Did you ever dip into the SAGA version? I found that one to be actually better than the d20 version.
No, never did. I've only played the Wizards one. I know there's a ton of love out there still for the original WEG version.

Anyone play the old Wizards version of SW that was rooted in third edition DnD? I still have buckets of minis and just about all the sourcebooks from that, even though I haven't played it in years. I thought it was a pretty decent system, using all manner of stuff from the EU. I remember being pretty disappointed when they lost the license.

It was the first RPG that I ran consistently. It was jank as all heck, too, even with the RCR. I still have fun memories of it, but that system just was not well-considered for the source material; it was very much reskinning D&D onto Star Wars, rather than creating a system for Star Wars.

I literally did a little jig when I found out Wizards opted not to renew SW... I have read the core, had tried to run the d20 version (2 editions prior) and my players, fresh off of the Traveller T20 playtest, said "F*** THIS!"... I read revised, and stopped there. I eventually read a borrowed copy of Saga Ed, and was still unimpressed... except that it looked very much like a good prototype for a new version of D&D...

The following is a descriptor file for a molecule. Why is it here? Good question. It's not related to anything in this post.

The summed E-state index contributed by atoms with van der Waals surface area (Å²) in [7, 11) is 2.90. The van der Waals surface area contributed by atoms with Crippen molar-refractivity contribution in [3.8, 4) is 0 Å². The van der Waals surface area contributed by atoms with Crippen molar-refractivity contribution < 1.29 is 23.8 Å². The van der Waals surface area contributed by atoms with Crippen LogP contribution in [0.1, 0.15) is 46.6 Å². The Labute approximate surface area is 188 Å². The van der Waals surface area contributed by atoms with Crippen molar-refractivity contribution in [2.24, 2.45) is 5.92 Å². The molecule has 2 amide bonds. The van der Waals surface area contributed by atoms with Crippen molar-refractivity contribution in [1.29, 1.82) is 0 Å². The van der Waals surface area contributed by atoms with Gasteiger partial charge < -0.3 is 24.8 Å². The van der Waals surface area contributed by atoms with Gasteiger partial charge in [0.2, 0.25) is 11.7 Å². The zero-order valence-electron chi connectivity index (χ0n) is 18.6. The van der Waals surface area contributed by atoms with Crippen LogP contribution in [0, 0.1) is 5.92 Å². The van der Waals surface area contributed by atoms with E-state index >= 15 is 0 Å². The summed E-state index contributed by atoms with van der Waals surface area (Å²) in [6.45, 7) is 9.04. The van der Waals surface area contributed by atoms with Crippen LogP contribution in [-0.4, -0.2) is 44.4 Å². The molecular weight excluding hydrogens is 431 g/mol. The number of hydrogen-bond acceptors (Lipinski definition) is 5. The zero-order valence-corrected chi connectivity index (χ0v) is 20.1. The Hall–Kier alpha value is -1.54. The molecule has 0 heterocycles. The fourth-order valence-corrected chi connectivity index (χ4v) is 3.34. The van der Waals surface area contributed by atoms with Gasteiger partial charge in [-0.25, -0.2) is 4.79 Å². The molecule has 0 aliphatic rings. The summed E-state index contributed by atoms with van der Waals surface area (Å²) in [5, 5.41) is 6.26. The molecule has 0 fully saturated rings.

Saga Edition has some interesting concepts and even some of the more controversial mechanics (Like Force and Maneuver Cards) are honestly interesting in their own way. But yeah, it definitely wasn't for me.

Specifically, only 2 kinds of dice: a d6 based "ring" (attribute) die, and a d12 based skill die. Roll (ring)dRing + (skill)dSkill, keeping (ring) dice. Some faces trigger stress, but all stress faces also have a beneficial symbol.

I honestly like it better than the Star Wars one, and I do like the Star Wars one. I have, however, burned out on the SW setting. Just ran way too much of it.

It's a very interesting distillation, moving the complexity away from bunches of different results to the interaction between the rings and powers. Less dice, but a whole bunch of mechanical complexity that... well, I like it, but I wish the book maybe explained stuff like stances much earlier in the book rather than 7 chapters in. But the way Strife is used in that system is very, very interesting.


I think a 5E Star Wars adaptation is unlikely as it would have to go back to Lucasfilm for approval alongside whatever new activity they undertake for the existing line.

Plus if the prior d20 Star Wars line wasn't profitable enough at WOTCs scale, I'm not sure a new one, even with the popularity of 5E, could work for the new studio.

L5R is an in-house brand now so they can do what they want with it at no additional outside hassle-factor.